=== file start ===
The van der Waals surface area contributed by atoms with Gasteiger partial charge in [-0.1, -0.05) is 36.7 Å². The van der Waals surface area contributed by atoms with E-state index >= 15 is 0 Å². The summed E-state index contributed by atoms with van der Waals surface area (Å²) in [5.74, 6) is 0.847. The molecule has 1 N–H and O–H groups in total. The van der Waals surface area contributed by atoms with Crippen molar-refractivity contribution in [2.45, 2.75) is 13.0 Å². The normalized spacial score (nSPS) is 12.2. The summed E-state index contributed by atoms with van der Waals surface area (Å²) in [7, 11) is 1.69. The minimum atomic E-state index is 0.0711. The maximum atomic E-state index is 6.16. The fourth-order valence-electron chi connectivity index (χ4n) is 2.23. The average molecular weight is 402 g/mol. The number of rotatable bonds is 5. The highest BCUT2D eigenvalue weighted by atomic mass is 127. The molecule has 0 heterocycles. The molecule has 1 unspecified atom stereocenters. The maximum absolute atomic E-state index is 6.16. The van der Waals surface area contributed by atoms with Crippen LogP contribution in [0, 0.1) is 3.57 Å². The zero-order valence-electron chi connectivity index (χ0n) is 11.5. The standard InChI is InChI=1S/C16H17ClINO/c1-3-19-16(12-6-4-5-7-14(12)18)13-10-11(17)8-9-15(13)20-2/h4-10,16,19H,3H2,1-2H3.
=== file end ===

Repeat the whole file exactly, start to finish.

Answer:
The van der Waals surface area contributed by atoms with Gasteiger partial charge in [-0.1, -0.05) is 36.7 Å². The van der Waals surface area contributed by atoms with E-state index >= 15 is 0 Å². The summed E-state index contributed by atoms with van der Waals surface area (Å²) in [5.74, 6) is 0.847. The molecule has 1 N–H and O–H groups in total. The van der Waals surface area contributed by atoms with Crippen molar-refractivity contribution in [2.45, 2.75) is 13.0 Å². The normalized spacial score (nSPS) is 12.2. The summed E-state index contributed by atoms with van der Waals surface area (Å²) in [7, 11) is 1.69. The minimum atomic E-state index is 0.0711. The maximum atomic E-state index is 6.16. The fourth-order valence-electron chi connectivity index (χ4n) is 2.23. The average molecular weight is 402 g/mol. The number of rotatable bonds is 5. The highest BCUT2D eigenvalue weighted by atomic mass is 127. The molecule has 0 heterocycles. The molecule has 1 unspecified atom stereocenters. The maximum absolute atomic E-state index is 6.16. The van der Waals surface area contributed by atoms with Crippen LogP contribution in [0, 0.1) is 3.57 Å². The zero-order valence-electron chi connectivity index (χ0n) is 11.5. The standard InChI is InChI=1S/C16H17ClINO/c1-3-19-16(12-6-4-5-7-14(12)18)13-10-11(17)8-9-15(13)20-2/h4-10,16,19H,3H2,1-2H3.